New patches have been published for the Btrfs file-system that implement support for Google's Snappy compression algorithm, which promises to deliver better performance beyond LZO compression.
Andi Kleen of Intel has posted
his updated Btrfs snappy compression patches, which he says are now ready for merging. "Here's a slightly updated version of the BTRFS snappy interface. snappy is a faster compression algorithm that provides similar compression as LZO, but generally better performance."
"Should be ready for pulling into the btrfs tree now," Kleen says.
Snappy is a compress/decompression library that Google open-sourced in 2011 after this compression method has already played a vital role within Google with deployments ranging from use in their BigTable and MapReduce to their internal RPC systems. For those not familiar with Snappy, additional information is available from its Google Code page
Snappy is a compression/decompression library. It does not aim for maximum compression, or compatibility with any other compression library; instead, it aims for very high speeds and reasonable compression. For instance, compared to the fastest mode of zlib, Snappy is an order of magnitude faster for most inputs, but the resulting compressed files are anywhere from 20% to 100% bigger. On a single core of a Core i7 processor in 64-bit mode, Snappy compresses at about 250 MB/sec or more and decompresses at about 500 MB/sec or more.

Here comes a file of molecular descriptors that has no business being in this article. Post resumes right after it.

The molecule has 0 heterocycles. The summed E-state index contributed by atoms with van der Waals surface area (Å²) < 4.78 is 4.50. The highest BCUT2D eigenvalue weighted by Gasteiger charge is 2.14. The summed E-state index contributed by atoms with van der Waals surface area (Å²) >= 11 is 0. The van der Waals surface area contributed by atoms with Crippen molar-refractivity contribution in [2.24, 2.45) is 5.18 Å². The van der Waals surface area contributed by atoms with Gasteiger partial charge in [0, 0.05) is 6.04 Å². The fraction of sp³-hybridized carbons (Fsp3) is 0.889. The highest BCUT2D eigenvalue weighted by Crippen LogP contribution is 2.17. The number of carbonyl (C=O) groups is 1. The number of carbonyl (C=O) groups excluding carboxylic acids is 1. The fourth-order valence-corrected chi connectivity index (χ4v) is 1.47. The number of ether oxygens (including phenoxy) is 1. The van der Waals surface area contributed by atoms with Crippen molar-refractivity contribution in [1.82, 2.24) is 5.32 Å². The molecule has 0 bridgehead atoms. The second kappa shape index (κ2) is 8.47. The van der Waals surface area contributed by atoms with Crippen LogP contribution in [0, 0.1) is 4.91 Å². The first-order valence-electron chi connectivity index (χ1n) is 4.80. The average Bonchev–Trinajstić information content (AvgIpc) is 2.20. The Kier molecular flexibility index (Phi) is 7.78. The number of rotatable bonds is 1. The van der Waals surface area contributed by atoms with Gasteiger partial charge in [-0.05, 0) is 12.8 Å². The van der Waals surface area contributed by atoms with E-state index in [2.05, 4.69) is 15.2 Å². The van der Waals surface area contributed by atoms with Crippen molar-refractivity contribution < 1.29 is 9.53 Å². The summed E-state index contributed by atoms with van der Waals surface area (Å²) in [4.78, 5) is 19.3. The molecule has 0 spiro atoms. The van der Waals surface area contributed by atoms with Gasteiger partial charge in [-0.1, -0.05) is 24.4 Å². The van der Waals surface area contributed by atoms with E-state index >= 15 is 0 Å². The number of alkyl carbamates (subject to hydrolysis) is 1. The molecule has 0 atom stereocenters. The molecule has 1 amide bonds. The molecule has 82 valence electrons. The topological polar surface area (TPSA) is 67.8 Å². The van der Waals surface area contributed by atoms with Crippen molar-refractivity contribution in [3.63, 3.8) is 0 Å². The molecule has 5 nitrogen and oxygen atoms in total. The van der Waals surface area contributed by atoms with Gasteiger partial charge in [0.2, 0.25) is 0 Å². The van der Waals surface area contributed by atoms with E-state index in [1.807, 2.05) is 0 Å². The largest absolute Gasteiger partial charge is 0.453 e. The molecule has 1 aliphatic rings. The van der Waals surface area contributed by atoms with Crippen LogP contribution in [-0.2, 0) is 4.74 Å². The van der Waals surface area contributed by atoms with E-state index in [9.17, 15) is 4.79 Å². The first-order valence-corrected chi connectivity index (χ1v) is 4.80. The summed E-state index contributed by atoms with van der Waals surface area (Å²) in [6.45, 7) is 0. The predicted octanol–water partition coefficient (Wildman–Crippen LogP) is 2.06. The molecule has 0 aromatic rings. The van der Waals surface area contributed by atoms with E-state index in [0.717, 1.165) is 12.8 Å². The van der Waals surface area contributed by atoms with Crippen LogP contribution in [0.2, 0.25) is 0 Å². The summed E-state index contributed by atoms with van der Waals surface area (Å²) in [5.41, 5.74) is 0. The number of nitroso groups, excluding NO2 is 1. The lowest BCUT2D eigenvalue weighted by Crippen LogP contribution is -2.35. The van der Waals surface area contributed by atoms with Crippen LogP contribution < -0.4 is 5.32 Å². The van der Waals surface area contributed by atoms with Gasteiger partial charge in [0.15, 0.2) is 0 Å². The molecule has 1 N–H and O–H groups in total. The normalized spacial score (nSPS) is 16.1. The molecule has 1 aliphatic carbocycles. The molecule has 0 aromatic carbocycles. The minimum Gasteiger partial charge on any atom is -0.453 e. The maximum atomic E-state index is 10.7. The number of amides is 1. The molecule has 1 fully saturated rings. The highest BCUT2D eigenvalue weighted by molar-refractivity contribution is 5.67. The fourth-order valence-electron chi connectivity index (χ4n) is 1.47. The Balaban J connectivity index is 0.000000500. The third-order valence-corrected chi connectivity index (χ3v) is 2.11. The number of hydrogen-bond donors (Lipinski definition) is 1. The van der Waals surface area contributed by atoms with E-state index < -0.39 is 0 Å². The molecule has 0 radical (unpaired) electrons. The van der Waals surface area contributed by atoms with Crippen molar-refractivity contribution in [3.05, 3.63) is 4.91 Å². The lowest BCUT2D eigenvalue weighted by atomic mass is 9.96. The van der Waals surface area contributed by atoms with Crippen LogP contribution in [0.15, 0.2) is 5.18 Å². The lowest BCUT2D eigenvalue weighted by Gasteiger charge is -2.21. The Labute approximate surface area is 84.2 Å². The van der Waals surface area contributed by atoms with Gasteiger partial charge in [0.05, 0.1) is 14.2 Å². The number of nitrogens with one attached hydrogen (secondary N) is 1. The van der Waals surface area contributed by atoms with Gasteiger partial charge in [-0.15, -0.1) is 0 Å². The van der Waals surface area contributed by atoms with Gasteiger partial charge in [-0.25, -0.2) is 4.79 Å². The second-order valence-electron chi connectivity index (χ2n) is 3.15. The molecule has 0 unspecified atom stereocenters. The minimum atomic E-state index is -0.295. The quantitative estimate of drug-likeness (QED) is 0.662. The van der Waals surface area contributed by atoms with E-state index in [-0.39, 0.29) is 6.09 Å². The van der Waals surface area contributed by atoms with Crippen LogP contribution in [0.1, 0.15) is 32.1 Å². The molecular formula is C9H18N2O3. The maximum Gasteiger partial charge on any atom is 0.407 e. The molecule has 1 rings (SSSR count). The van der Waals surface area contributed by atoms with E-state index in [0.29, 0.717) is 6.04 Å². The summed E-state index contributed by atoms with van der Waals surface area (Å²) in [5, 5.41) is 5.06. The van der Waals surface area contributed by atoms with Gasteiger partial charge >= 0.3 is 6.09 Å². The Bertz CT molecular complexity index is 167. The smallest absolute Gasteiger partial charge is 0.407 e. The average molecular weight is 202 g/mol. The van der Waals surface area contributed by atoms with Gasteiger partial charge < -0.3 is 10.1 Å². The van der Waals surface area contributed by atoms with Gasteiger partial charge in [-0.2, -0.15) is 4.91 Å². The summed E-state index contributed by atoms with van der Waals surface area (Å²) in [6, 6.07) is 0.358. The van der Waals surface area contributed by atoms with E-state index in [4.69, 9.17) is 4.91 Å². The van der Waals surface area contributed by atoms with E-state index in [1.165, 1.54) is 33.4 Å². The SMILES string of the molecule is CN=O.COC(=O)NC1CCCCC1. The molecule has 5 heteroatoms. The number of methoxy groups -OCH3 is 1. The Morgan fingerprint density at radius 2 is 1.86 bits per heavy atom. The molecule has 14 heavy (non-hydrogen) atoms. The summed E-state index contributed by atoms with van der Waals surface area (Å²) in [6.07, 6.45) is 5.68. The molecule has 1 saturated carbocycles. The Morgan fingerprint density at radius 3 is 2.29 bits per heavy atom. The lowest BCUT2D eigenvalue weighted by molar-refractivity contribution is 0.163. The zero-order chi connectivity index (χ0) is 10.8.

In order for the Btrfs file-system to support Snappy compression, it must be implemented in the kernel, which up until has not been within the kernel tree. Andi Kleen as a result has added Snappy interface to the Linux kernel Crypto API and then dropped in the Snappy implementation as a library in just over one thousand lines of code. In moving it to the kernel, Andi Kleen ported the original code from C++ to C as well as made other changes to make it more suitable for the Linux kernel. This is now a new compression alternative to LZO within the kernel that other software components could also utilize.
The Btrfs Snappy compression implementation is based upon the Btrfs LZO implementation. In one of the patches, Andi writes, "In general snappy performs better with a 64bit CPU, but also generally outperforms LZO on a 32bit Atom system on IO workloads. The disk space usage is similar to LZO (within 0.2%). On a distribution boot test on a netboot snappy is about 11.5% faster than LZO or 15.5% faster than an uncompressed btrfs."
Of course, once Btrfs Snappy lands, there will be Phoronix benchmarks to publish. There's already been Btrfs LZO benchmarks
and Btrfs Gzip compression
as means of transparently compressing the file-system to save disk space and for many workloads increasing the performance.
This work could still hit for the Linux 3.3 kernel, but it's getting late in the merge window, so we will see in the coming days what happens.